Lauren Lipuma: So ultimately what happened was that Amundsen and his team did reach the South Pole first. They got there in December 1911, and Scott’s team reached the pole in January 1912, but tragically he and all of his team members died on the ice.
Nanci Bompey: Oh, that’s terrible.
Lauren Lipuma: Yeah, it’s really sad they never made it back.
Shane Hanlon: Oh.
Lauren Lipuma: But, the reason this story came up is that recently I met a meteorologist, Ryan Fogt, who reconstructed the weather conditions in Antarctica at the beginning of the 20th century and actually during that year of the South Pole race and he found some really bizarre weather conditions that may have played a role in the outcome of that race.
Ryan Fogt: Yeah, I’m Ryan Fogt, I’m an associate professor here in the department of geography at Ohio University and I teach meteorology classes here at Ohio University and then I also do research on Antarctic climate variability.
Ryan Fogt: As a grad student I got the opportunity to go to Antarctica and so that experience changed me and made me so fascinated by the continent, it made me so fascinated by the place, and the large changes in the weather and climate that they could have down there because of the unique environment that a lot of Antarctic people call it getting “ice in the veins.” It is one of those experiences, once you have been down to Antarctica, it fills you in a way that you don’t want to ever leave or certainly don’t want to ever not research it or think about it.
Lauren Lipuma: So, you have done some research kind of the history of Antarctica’s climate, so tell me a little bit about that.
Ryan Fogt: So, this last project I had with the National Science Foundation was to take Antarctic pressure records and to extend those back into time as far as we could go and we were using station records from many different bases that had long termed records, starting around 1957, and we were able to extend those records back into time to the beginning of the 20th century using mid latitude pressure records from stations in New Zealand and Australia and South America and South Africa and relate those statistically in a model to predict what would the changes in these stations in crossing Antarctica.
Lauren Lipuma: Tell me what it really means to have negative pressure trend versus a positive pressure trend. Basically, how does that affect the weather and the conditions?
Ryan Fogt: Yeah, so, in Antarctica when you have a negative pressure trend you tend to strengthen the winds around the continent. In most places over the continent that tends to keep it colder because the stronger winds, in parts, lock in the Antarctic air. Most places when the winds are stronger around Antarctica tend to be colder.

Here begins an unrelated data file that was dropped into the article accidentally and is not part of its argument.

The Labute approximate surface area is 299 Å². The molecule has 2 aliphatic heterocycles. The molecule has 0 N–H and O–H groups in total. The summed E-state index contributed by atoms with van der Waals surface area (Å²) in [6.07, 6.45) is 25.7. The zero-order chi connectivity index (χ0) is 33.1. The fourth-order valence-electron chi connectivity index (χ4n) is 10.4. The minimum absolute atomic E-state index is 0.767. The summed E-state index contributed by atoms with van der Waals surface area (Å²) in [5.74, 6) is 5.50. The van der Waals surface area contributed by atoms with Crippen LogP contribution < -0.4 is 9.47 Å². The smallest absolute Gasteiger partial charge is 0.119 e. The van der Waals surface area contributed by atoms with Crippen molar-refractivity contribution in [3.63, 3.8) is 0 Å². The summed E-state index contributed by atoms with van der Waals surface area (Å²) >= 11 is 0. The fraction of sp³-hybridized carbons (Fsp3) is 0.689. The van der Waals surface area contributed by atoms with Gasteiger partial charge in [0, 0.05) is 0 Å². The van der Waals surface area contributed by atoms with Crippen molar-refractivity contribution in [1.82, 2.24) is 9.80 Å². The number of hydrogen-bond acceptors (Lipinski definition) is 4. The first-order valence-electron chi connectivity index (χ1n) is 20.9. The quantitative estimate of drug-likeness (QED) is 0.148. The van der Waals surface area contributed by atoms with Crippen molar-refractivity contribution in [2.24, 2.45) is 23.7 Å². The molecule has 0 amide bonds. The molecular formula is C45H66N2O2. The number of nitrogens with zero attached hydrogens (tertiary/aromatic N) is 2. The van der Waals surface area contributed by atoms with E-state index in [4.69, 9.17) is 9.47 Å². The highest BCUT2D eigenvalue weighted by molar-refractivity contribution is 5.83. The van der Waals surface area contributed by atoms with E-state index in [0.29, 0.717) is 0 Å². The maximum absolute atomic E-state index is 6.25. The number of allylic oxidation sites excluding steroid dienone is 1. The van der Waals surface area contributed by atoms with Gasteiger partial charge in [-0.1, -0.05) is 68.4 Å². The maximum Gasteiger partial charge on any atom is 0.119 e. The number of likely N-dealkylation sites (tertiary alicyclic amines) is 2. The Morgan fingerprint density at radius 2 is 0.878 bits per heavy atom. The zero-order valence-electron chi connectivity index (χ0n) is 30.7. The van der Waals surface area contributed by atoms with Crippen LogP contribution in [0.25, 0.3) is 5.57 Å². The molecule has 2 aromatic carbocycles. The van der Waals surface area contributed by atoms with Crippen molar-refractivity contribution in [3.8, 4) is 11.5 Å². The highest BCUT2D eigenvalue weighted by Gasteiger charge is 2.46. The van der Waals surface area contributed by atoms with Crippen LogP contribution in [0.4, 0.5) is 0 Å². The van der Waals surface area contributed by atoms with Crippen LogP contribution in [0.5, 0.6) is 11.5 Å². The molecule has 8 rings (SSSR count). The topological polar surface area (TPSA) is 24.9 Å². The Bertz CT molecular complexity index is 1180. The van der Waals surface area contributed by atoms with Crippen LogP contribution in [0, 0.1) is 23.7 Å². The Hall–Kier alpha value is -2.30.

Lauren Lipuma: So then what did you find out when you looked back into the early 20th century?
Ryan Fogt: I got this really interesting finding when I looked at certain reconstructions themselves and a lot of them showed this really interesting signal, a really strong high pressure in 1911 – 1912, that one summer and that is the summer that the South Pole race was going on. So when the British expedition and the Norwegian expedition were first coming into Antarctica and well, Norwegian is the first time, the British is one of the many times, but they are with the goal of going to the South Pole. I was like, whoa this is really interesting, there is this big spike in pressure at many stations, I wonder if something was going on during that South Pole year, that race of that expedition that we didn’t know about before.
Lauren Lipuma: Can you tell me a little context and background of the South Pole race of 1911 – 1912.
Ryan Fogt: Yeah, so technically it wasn’t a race. I guess, from the British side they were out to do science. They had this goal of getting to the South Pole, but along the way they also wanted to collect data and learn a lot more about the continent. The Norwegians also wanted to cut data, but they that was not their main goal, I think their goal was more to be a race and to be the first to make claim to making it to the South Pole.
Lauren Lipuma: When did they start, when did they reach the continent?
Ryan Fogt: Both parties wintered over, so they experienced the Antarctic winter through June, July, August and so then it was a matter of when it would get warm enough and safe enough for us to journey south.
Lauren Lipuma: So, they had to spend the winter there of 1911 and then they decided to make a run for the pole.
Ryan Fogt: Yes and they left roughly in the same time. Amundsen set out in the end of October and Scott set out in the beginning of November, so about a couple weeks apart. Amundsen has a fairly uneventful journey for the most part, and so they had a really efficient plan of how to get to the pole quickly, and they used dog sleds primarily to get their sleds and sledges and their supplies and the people to the pole and back.